III. Jesus Purposely Waited

Furtick then moves on to the words Jesus spoke after John’s disciples left:

7 As these men were going away, Jesus began to speak to the crowds about John, “What did you go out into the wilderness to see? A reed shaken by the wind?

8 “But what did you go out to see? A man dressed in soft clothing? Those who wear soft clothing are in kings’ palaces!

9 “But what did you go out to see? A prophet? Yes, I tell you, and one who is more than a prophet.

10 “This is the one about whom it is written, ‘BEHOLD, I SEND MY MESSENGER AHEAD OF YOU, WHO WILL PREPARE YOUR WAY BEFORE YOU.’

Steven said that Jesus waited until John’s disciples left. And this is another part of the foundation he is laying to make his 3 major points of the sermon. Unfortunatley, the text doesn’t say that he purposely waited until they left. It says that when they were leaving Jesus began talking about John the Baptist. You might think that this is a pointless argument. But, check out what he does with it:

“For some reason, Jesus thought it wise and appropriate to wait until the messengers left to start saying the best things about John.”

And then Furtick starts to speculate the meaning behind this too. Just more and more focus on John which will ultimately mean more and more focus on you. He says the reason that Jesus waited for the disciples to leave was because he didn’t want John to know what He was saying about him. According to Furtick, if Jesus didn’t want John’s faith to be placed in the things John was doing, Jesus wanted John’s faith to rest in the things that Jesus was doing. Apparently, not only have we found the meaning behind John’s “Is this it” question, now we know the meaning behind why Jesus waited, although the only thing we have to go on is this, “As these men were going away, Jesus began to speak to the crowds about John…” Maybe they didn’t want to stick around or had to go or maybe they had to feed their camels or help a child who broke a leg or had a dinner party or were so excited they wanted to tell John asap. The point is, we have no idea, and there is no reason to really reject any of the explanations I offered. So let’s just stick with what we do know.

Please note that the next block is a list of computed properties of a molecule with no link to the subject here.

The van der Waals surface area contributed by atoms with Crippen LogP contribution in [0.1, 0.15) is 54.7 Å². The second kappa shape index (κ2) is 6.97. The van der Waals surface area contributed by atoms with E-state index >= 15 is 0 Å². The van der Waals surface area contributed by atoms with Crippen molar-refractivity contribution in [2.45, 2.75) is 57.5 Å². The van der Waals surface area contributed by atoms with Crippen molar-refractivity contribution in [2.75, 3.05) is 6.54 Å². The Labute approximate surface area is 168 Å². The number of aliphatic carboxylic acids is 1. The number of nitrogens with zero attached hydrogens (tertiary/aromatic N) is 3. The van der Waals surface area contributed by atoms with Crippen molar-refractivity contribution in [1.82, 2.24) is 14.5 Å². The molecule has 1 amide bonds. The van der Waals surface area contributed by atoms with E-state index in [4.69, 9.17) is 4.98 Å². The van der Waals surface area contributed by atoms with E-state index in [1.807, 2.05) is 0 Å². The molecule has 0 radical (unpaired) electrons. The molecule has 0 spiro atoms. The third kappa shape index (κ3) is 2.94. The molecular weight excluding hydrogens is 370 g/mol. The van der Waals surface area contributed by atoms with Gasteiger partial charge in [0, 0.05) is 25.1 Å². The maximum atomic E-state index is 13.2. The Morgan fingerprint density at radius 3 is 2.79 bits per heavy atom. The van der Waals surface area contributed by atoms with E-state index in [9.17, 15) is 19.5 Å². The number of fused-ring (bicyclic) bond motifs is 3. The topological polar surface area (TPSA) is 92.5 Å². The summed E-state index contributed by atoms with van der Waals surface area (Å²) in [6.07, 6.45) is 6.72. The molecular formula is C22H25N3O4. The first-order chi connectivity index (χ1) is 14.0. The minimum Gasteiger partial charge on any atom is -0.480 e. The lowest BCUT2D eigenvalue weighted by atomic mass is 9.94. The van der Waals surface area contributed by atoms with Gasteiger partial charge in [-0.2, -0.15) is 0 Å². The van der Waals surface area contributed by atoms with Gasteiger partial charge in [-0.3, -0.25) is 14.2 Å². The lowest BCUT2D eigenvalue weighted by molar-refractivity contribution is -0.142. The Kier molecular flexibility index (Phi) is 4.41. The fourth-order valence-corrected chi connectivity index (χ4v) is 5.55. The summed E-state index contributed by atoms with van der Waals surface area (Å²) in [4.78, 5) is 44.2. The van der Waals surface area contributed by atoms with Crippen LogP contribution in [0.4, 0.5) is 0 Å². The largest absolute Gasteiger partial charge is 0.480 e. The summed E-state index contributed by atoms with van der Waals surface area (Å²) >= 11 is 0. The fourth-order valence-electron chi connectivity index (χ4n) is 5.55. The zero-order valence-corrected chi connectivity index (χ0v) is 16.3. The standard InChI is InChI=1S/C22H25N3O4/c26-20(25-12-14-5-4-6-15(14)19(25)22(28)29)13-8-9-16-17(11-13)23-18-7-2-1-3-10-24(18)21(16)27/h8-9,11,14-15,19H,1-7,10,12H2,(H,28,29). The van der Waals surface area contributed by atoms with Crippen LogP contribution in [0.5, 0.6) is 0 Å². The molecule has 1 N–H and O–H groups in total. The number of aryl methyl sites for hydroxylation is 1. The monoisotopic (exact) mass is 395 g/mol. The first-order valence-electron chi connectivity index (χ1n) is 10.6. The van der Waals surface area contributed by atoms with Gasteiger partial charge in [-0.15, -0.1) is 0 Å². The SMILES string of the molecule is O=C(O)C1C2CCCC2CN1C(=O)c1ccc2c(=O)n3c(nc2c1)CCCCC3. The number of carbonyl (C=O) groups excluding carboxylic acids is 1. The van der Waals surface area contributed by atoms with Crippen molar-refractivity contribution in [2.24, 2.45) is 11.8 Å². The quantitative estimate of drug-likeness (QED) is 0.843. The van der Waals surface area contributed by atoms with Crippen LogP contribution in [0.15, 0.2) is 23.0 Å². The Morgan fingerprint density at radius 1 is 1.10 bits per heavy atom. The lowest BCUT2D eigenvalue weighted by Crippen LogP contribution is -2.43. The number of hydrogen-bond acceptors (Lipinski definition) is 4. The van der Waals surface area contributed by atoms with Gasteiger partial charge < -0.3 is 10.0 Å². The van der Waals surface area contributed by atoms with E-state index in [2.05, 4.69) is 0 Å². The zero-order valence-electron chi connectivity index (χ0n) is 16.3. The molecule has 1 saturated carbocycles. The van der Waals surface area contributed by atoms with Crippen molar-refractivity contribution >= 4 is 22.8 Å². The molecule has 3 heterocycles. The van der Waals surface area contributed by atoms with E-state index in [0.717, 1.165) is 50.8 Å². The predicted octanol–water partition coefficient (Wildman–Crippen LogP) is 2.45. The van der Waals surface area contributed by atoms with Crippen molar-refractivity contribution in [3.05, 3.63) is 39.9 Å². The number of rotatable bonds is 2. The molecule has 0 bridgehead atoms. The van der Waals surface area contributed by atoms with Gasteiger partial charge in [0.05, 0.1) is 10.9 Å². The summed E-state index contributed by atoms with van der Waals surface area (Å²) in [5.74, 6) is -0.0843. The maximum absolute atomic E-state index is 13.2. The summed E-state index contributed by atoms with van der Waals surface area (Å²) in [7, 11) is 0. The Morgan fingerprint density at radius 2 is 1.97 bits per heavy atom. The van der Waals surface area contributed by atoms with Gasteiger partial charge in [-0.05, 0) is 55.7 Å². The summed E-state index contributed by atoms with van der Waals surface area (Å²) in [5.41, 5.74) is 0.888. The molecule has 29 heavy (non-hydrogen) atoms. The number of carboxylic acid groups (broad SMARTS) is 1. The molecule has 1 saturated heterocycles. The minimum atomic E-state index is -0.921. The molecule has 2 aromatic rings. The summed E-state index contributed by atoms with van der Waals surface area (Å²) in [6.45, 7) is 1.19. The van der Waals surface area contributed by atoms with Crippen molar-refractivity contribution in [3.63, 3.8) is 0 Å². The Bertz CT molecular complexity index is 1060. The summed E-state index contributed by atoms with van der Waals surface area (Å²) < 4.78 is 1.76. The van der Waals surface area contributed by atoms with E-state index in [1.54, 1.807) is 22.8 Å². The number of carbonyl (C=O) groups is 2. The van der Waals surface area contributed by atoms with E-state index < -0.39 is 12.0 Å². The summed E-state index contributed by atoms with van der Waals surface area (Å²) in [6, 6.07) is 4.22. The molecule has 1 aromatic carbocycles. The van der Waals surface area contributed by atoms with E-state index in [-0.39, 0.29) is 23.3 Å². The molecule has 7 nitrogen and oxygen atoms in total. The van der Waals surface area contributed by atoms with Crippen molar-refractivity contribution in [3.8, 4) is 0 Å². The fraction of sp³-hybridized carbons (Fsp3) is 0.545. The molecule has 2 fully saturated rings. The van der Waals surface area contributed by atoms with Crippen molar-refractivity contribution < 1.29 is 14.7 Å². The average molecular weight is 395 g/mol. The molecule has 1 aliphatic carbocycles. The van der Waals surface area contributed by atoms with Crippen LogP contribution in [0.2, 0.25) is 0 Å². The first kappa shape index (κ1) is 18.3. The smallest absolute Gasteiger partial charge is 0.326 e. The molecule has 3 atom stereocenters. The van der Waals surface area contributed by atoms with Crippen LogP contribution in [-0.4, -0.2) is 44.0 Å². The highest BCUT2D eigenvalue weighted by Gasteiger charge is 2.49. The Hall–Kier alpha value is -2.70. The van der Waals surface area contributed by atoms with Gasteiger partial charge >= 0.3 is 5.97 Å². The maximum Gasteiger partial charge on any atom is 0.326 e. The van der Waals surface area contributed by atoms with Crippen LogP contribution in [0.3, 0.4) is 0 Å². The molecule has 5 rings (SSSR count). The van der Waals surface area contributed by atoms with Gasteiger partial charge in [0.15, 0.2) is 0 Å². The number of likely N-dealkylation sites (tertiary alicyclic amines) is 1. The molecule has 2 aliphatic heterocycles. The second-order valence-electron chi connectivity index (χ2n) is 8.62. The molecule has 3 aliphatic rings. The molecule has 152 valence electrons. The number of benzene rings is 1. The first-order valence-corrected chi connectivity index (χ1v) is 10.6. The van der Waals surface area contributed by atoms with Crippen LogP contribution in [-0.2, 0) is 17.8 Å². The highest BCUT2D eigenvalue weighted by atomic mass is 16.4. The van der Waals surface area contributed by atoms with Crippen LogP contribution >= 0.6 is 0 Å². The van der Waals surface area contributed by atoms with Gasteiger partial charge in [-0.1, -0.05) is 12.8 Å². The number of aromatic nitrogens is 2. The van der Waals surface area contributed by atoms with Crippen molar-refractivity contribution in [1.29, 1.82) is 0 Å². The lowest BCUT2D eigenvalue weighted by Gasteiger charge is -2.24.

Now, earlier in the text, we observed that John asked Jesus if He was the Messiah. And we had done some speculative work for ourselves, supposing that John had the common view of the day. I realize that isn’t in the text. But when you consider statements or questions posed about the kingdom of God in the New Testament, it is a fair assumption. For instance, the Pharisees’ question in the gospel of Luke:

“Now having been questioned by the Pharisees as to when the kingdom of God was coming, He answered them and said, “The kingdom of God is not coming with signs to be observed; nor will they say, ‘Look, here it is!’ or, ‘There it is!’ For behold, the kingdom of God is in your midst.” Luke 17:20-21

Their assumption was that the kingdom would be a physical or palacial reality. The Pharisees weren’t the only ones who were confused. Check out almost the same exact question in Acts 1 made by the disciples, although Christ had spent time with them after His resurrection speaking of the kingdom.

So when they had come together, they were asking Him, saying, “Lord, is it at this time You are restoring the kingdom to Israel?” 7 He said to them, “It is not for you to know times or epochs which the Father has fixed by His own authority; 8 but you will receive power when the Holy Spirit has come upon you; and you shall be My witnesses both in Jerusalem, and in all Judea and Samaria, and even to the remotest part of the earth.” Acts 1:6-8